An ex-South Warnborough postmistress is set to receive compensation of up to £100,000 after her fraud conviction was quashed following a Post Office scandal.

Josephine ‘Jo’ Hamilton was wrongfully accused of stealing £36,000 from the Post Office and pleaded guilty to avoid prison after being pursued by the firm. However, the Post Office later admitted that it knew the software behind its computer terminals, Horizon, was prone to errors that caused money to apparently disappear from accounts.

The government will now fund interim compensation of up to £100,000 for each subpostmaster affected by the scandal while full settlements for their “immense hardship” are agreed. The Post Office is contacting postmasters and will aim to make an offer for an interim payment within 28 days of receiving an application from those whose overturned convictions relied on Horizon evidence.

Postal Affairs minister Paul Scully said: “The suffering and distress these postmasters and their families have gone through cannot be overstated.

“While nothing will make up for the years of pain they faced after this appalling injustice, I hope this initial step provides a measure of comfort.

“The Post Office has started to turn a corner in terms of dealing with its past mistakes – and this Government will support them in doing so wherever possible.”

63-year-old Jo first noticed problems in 2003 when her till system showed there was £2,000 missing.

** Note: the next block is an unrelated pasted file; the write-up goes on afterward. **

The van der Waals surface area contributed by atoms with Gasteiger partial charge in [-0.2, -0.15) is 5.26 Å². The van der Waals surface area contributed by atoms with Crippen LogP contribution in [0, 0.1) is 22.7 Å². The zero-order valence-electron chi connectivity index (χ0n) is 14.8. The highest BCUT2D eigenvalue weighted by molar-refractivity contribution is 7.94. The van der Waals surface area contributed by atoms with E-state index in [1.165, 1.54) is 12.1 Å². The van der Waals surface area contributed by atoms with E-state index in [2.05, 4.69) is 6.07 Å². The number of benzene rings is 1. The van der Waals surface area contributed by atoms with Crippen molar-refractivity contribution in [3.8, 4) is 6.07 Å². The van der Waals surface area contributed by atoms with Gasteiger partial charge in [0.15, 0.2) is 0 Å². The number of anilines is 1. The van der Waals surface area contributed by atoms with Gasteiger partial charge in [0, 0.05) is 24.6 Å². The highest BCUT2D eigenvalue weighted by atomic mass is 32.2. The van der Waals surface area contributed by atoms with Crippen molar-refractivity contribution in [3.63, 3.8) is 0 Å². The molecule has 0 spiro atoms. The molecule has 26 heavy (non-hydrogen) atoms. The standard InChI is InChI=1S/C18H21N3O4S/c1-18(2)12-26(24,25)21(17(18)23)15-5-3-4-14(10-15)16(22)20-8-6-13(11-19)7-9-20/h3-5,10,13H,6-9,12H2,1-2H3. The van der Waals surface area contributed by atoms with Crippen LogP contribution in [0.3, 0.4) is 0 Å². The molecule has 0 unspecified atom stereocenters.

Jo contacted Post Office support who advised her how to resolve the issue. However, after following their instructions, the discrepancy doubled to £4,000.

"I panicked and altered the figures in the system,” she said. “This eventually led to a missing amount of £36,000.”

She added: "I was officially summoned in 2006 and entered a plea bargain with the Post Office. I pleaded guilty to false accounting in 2008 because I was afraid of going to jail.”

The grandmother has to remortgage her house to pay back the missing money, and had to work as a cleaner to make ends meet.

However, evidence began to emerge that the Horizon software her conviction was based on was prone to “inexplicable discrepancies” that the Post Office were aware of, but chose not to investigate.

As a result, the Court of Appeal has now overturned 57 convictions relating to the scandal, with hundreds of others expected to apply to have their convictions quashed.

“I was persuaded by friends and family to join the group who were appealing their convictions and I am glad I did,” she said.

“It has been difficult but to be honest, I have been very lucky in the village. People have been very supportive.”

“I think this is the biggest miscarriage of justice,” she said.

“You think of the Birmingham Six and the Guildford Four – but there are hundreds of us.

“I was 45 when this started. It’s taken up nearly a third of my life. You think it’s never going to end.”

Neil Hudgell, who represented Jo and many of the other victims of wrongful convictions due to Horizon, said: “The dialogue we have been having with legal representatives instructed by the Post Office has been very positive to this date and there appears to be good intentions.

“This cautiously positive step is to be welcomed and suggests, hopefully, that the Post Office is now intending to do right by the many people it has harmed so badly.

“This cannot be a delaying gesture though. This is money to which these clients are entitled. With regards to how final settlements are agreed, we want them to come to the table and be meaningful in what they put forward.

“We don’t want to see any legal gymnastics, game playing or delaying tactics. We want to see words very quickly translate into actions, and hopefully this is a positive start that will ease some of the pressures our clients are facing.”